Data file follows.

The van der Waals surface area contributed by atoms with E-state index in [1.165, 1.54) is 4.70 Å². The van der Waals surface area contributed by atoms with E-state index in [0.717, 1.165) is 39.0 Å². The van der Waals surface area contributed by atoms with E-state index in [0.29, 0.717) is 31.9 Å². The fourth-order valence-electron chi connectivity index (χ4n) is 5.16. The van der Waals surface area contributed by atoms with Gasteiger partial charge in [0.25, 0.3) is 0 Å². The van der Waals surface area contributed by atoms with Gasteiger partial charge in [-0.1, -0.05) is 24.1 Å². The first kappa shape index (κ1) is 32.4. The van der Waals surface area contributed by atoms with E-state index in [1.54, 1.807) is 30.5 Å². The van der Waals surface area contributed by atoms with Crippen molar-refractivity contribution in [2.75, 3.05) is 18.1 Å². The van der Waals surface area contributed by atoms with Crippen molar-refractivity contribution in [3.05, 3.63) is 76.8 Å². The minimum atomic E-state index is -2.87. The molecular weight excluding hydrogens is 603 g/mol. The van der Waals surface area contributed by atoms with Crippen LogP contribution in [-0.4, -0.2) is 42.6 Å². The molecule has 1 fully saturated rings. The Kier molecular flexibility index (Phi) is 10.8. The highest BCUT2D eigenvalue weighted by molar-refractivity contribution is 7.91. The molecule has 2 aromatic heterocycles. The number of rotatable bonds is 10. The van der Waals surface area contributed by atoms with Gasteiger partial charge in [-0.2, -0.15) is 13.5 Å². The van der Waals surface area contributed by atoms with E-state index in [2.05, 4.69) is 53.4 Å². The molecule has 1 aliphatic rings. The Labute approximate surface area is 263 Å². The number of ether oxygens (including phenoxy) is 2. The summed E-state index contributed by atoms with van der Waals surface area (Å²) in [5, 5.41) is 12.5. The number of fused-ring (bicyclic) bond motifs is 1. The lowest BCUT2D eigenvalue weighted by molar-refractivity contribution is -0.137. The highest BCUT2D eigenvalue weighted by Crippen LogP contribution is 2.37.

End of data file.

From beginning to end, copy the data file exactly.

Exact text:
The van der Waals surface area contributed by atoms with E-state index in [1.165, 1.54) is 4.70 Å². The van der Waals surface area contributed by atoms with E-state index in [0.717, 1.165) is 39.0 Å². The van der Waals surface area contributed by atoms with E-state index in [0.29, 0.717) is 31.9 Å². The fourth-order valence-electron chi connectivity index (χ4n) is 5.16. The van der Waals surface area contributed by atoms with Gasteiger partial charge in [0.25, 0.3) is 0 Å². The van der Waals surface area contributed by atoms with Gasteiger partial charge in [-0.1, -0.05) is 24.1 Å². The first kappa shape index (κ1) is 32.4. The van der Waals surface area contributed by atoms with E-state index in [1.54, 1.807) is 30.5 Å². The van der Waals surface area contributed by atoms with Crippen molar-refractivity contribution in [2.75, 3.05) is 18.1 Å². The van der Waals surface area contributed by atoms with Crippen molar-refractivity contribution in [3.05, 3.63) is 76.8 Å². The minimum atomic E-state index is -2.87. The molecular weight excluding hydrogens is 603 g/mol. The van der Waals surface area contributed by atoms with Crippen LogP contribution in [-0.4, -0.2) is 42.6 Å². The molecule has 1 fully saturated rings. The Kier molecular flexibility index (Phi) is 10.8. The highest BCUT2D eigenvalue weighted by molar-refractivity contribution is 7.91. The molecule has 2 aromatic heterocycles. The number of rotatable bonds is 10. The van der Waals surface area contributed by atoms with Gasteiger partial charge in [-0.2, -0.15) is 13.5 Å². The van der Waals surface area contributed by atoms with E-state index in [2.05, 4.69) is 53.4 Å². The molecule has 1 aliphatic rings. The Labute approximate surface area is 263 Å². The number of ether oxygens (including phenoxy) is 2. The summed E-state index contributed by atoms with van der Waals surface area (Å²) in [5, 5.41) is 12.5. The number of fused-ring (bicyclic) bond motifs is 1. The lowest BCUT2D eigenvalue weighted by molar-refractivity contribution is -0.137. The highest BCUT2D eigenvalue weighted by Crippen LogP contribution is 2.37.